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Published: 22-01-2013, 14:39

Special and differential treatment

Special and differential treatment (SDT) refers to provisions in World Trade Organization (WTO) agreements under which developing countries or groups thereof receive more favorable treatment or undertake less onerous commitments than other members. Developing countries have long argued that their development status requires that they be subject to different and more favorable trade rules than other members. This principle was accepted in the General Agreement on Tariffs and Trade (GATT, Part IV) and later in theWTOagreements, which contain numerous provisions for SDT for developing countries, aswell as additional provisions containing even more favorable treatment for the least-developed countries (LDCs), a group of 50 countries that meet certain development criteria defined by the United Nations.

Themain conceptual premise that underlies SDT is that developing countries are intrinsically disadvantaged in their participation in international trade and multilateral agreements involving them, and developed countries must account for this weakness in specifying their rights and responsibilities. A related premise is that trade policies that maximize sustainable development in developing countries differ fromthose that do so in developed economies, and hence policy disciplines applying to developed economies should not apply to developing countries. The final premise is that it is in the interest of developed countries to assist developing countries in their fuller integration and participation in the international trading system.

The provisions introduced in the WTO agreements fall into two broad categories: positive actions by developed country members or international institutions and exceptions to the overall rules contained in the agreements. Developed countries have also agreed to take three kinds of actions to support developing countries’ participation in international trade:

  • Provide preferential access to their markets, such as through the Generalized System of Preferences (GSP), under which many developing country manufacturing exports enjoy duty-free entry into developed country markets.
  • Provide technical and other assistance to permit themto meet theirWTOobligations and otherwise enhance the benefits developing countries derive from international trade.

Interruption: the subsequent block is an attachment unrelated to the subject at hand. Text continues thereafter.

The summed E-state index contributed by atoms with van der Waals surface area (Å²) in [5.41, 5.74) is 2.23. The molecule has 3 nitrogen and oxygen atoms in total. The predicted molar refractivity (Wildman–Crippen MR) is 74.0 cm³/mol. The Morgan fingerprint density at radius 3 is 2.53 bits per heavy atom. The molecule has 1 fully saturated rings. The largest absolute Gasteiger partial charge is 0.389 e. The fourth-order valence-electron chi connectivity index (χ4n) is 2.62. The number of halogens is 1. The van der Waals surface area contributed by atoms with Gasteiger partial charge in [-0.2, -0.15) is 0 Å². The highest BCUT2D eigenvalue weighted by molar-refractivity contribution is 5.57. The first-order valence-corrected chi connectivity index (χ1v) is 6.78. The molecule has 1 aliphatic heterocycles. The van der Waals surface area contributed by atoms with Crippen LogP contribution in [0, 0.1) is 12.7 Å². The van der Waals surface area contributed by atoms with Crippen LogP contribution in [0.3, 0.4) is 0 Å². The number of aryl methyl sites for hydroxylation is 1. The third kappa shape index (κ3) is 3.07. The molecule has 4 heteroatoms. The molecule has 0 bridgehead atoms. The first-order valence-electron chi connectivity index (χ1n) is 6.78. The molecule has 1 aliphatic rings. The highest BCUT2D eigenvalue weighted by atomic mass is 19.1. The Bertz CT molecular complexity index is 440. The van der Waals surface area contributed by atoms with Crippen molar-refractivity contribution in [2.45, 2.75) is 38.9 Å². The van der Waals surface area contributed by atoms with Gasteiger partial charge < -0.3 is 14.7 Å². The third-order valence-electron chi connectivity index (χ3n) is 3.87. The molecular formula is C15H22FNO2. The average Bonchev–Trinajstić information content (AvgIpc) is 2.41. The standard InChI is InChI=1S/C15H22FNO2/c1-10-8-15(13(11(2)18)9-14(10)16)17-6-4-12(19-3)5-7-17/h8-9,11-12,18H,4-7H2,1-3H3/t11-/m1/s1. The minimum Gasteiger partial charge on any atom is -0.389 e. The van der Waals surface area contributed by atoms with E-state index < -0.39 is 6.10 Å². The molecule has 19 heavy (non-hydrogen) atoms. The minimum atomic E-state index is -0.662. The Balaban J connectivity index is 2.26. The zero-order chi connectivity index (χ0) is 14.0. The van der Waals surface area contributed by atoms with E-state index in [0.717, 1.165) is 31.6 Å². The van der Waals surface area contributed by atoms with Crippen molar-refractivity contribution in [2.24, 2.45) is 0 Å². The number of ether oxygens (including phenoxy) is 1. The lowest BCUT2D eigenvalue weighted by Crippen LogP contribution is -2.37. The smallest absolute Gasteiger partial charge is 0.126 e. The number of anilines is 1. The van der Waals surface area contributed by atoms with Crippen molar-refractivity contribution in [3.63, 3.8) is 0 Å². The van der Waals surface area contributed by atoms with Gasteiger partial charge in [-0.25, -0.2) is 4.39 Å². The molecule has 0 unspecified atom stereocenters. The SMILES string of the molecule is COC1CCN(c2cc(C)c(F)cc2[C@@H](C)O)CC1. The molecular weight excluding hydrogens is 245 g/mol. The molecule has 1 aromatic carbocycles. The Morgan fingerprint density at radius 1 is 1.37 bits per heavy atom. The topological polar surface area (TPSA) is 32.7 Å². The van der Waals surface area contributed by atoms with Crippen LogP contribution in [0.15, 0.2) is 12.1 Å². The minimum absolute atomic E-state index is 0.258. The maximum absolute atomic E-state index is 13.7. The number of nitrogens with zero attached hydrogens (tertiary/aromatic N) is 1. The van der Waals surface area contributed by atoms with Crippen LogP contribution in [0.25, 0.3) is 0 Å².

• Implement the overall agreements in ways that are beneficial or least damaging to the interests of developing countries and LDCs.

Developing countries and LDCs have accepted differential obligations under theWTO agreements, in that they are permitted to undertake policies that limit access to their markets or support domestic producers or exporters in ways not allowed to other members.Examples includeGATTArticleXVIII on government assistance and the general exemption from reciprocity in trade negotiations with developed countries to reduce or remove tariffs and other barriers to trade. Similar provisions for nonreciprocity are included in the General Agreement on Trade in Services (GATS, Article XIX:2), which states, ‘‘There shall be appropriate flexibility for individual developing countries members for opening fewer sectors, liberalizing fewer types of transactions, progressively extending market access in line with their development situation.’’ Second, developing countries and LDCs get more time to meet obligations or commitments under the agreements (for example in Trade-Related Intellectual Property Rights TRIPS).

Both the premises and the practice of SDT have proved controversial. Some have argued that the freedomprovided to developing countries to protect their economies has harmed rather than promoted development and, similarly, that the lack of reciprocity in the mutual reduction of tariff barriers has contributed to the relatively high tariff barriers now facing developing countries in developed country markets. It is also argued that the GSP has provided significant benefits to only a few countries and has done little for the poorest and the LDCs.

Others have noted that most of the WTO commitments for SDTmade by the developed countries have been vague and legally unenforceable. Many poorer developing countries have been pushed to participate in agreements such as TRIPS, sanitary and phytosanitary measures, technical barriers to trade, and customs valuation without taking into account their lack of capacity to implement their commitments and without ensuring the provision of adequate assistance.Moreover the transition periods envisaged under theWTOwere unrealistic.The time limits for extensions had passed, and as of early 2008 there was little evidence that countries had made sufficient progress in institution building to permit themto implement their obligations. Finally, there is the question of which countries should be receiving SDT. Many low-income and vulnerable economies face the same kind of developmental constraints as the LDCs, yet only the latter receive special consideration, probably because their total participation in world trade is so small as not to constitute a competitive threat to developed country producers. On the other hand, because the principle of self-selection is used in determining who is a developing country, large countries that are well integrated in the international trade such Brazil,China, or Singapore are in principle eligible for the same kind of SDT as small vulnerable economies such as Ghana or St. Lucia.